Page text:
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Wednesday, Jul 06, 2022

Iran lied about banned nuclear activity using stolen documents - Israel

Iran lied about banned nuclear activity using stolen documents - Israel

Israel's prime minister says Iran used documents stolen from the global atomic watchdog to help conceal that it was carrying out banned nuclear activity.

In a video, Naftali Bennett said Iran "lied to the world and Iran is lying to the world again right now."

He showed what he said were copies of Iran's "deception plan", including handwritten notes in Persian which said Iran needed to prepare a "cover story".

Iran denies it had a secret programme, saying Israel forged the alleged proof.

It has not yet responded to Mr Bennett's claims.

The prime minister's declaration comes ahead of a meeting next week where International Atomic Energy Agency (IAEA) chief Rafael Grossi is due to present a report on its probe into unexplained nuclear material found at three undeclared sites in Iran.

The report says "Iran has not provided explanations that are technically credible in relation to the Agency's findings at those locations," according to Reuters news agency, which has seen the report.

Iran's foreign ministry said the report was "not fair and balanced".

Western countries suspect Iran might be seeking to build nuclear weapons in violation of conventions - something Iran strongly denies. Israel considers Iran, which does not recognise Israel's right to exist and calls for its elimination, a major threat to both Israel and the wider world.

Talks between global powers and Iran to try to revive a frayed 2015 deal curbing Iran's nuclear activities in return for the lifting of crippling economic sanctions have stalled. Iran has been pursuing activity barred under the deal after the US pulled out in 2018 and restored sanctions.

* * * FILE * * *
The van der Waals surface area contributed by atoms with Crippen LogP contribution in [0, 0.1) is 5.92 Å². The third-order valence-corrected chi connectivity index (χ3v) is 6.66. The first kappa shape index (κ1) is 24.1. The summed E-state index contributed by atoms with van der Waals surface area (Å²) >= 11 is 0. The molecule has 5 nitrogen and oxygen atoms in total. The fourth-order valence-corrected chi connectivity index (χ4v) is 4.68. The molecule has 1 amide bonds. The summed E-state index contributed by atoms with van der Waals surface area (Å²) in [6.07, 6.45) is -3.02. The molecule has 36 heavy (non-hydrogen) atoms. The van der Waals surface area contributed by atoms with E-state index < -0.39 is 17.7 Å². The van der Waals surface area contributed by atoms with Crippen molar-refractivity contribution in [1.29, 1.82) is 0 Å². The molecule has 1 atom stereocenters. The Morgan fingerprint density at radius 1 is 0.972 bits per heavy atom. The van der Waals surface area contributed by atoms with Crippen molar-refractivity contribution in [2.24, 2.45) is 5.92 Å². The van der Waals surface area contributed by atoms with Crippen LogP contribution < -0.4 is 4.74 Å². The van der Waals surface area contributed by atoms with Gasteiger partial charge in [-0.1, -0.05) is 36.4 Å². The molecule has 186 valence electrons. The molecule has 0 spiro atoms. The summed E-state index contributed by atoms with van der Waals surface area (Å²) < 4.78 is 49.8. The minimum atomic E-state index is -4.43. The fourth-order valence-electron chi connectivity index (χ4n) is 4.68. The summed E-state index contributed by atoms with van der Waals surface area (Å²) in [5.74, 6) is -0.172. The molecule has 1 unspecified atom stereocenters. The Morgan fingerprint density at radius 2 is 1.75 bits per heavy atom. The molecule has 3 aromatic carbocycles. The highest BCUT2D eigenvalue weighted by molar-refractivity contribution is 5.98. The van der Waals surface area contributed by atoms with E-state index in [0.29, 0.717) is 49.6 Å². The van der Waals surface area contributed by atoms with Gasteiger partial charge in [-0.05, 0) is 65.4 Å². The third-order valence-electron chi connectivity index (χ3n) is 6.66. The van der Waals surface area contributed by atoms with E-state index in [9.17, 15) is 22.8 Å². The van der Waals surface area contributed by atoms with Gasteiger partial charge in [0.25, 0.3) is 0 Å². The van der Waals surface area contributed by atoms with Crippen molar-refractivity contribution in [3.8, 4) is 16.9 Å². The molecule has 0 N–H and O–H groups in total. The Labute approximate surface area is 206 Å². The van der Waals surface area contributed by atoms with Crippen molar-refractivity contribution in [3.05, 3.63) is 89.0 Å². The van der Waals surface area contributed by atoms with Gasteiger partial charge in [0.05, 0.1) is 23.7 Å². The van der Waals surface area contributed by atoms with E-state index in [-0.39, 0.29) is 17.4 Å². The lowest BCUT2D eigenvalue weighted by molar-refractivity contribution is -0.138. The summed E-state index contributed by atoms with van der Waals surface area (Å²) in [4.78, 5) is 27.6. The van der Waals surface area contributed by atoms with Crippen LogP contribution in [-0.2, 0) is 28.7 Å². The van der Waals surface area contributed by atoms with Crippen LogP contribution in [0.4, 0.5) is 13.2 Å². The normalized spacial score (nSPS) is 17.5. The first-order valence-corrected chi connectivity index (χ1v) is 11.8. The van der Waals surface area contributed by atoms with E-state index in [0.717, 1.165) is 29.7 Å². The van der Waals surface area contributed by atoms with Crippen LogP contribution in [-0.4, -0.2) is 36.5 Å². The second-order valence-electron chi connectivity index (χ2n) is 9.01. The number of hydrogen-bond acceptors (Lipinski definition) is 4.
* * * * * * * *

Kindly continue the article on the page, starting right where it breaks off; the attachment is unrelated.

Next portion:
On Monday the IAEA said Iran's estimated stockpile of enriched uranium - material which can be used to make reactor fuel but also potentially nuclear bombs - was 18 times higher than allowed under the 2015 deal.

In his video message, Mr Bennett said he was holding "proof of [Iran's] lies in my hands".

"After Iran stole classified documents from the UN's atomic agency, Iran used that information to figure out what the atomic agency was hoping to find, and then created cover stories and hid evidence to evade their nuclear probes."


He said documents taken by Israeli intelligence agents in a daring raid on a warehouse in Tehran in 2018 contained proof of Iran's subterfuge.

He showed copies of the documents, including what he said were handwritten notes in Persian by Iran's then-defence minister to its top nuclear scientist Mohsen Fakhrizadeh. Mr Bennett said one read: "Sooner or later, they [the IAEA] will ask us and we'll need to have a comprehensive cover story for them."

Mr Fakhrizadeh was killed by a satellite-controlled machine-gun in Tehran in November 2020 in an assassination which Iran blamed on Israel and an exiled opposition group.

Israel has neither confirmed nor denied responsibility.

Iran has previously said the materials Israel says it took from the warehouse were fake.


In 2018, Israeli PM Benjamin Netanyahu unveiled what he claimed to be Iran's secret atomic archive


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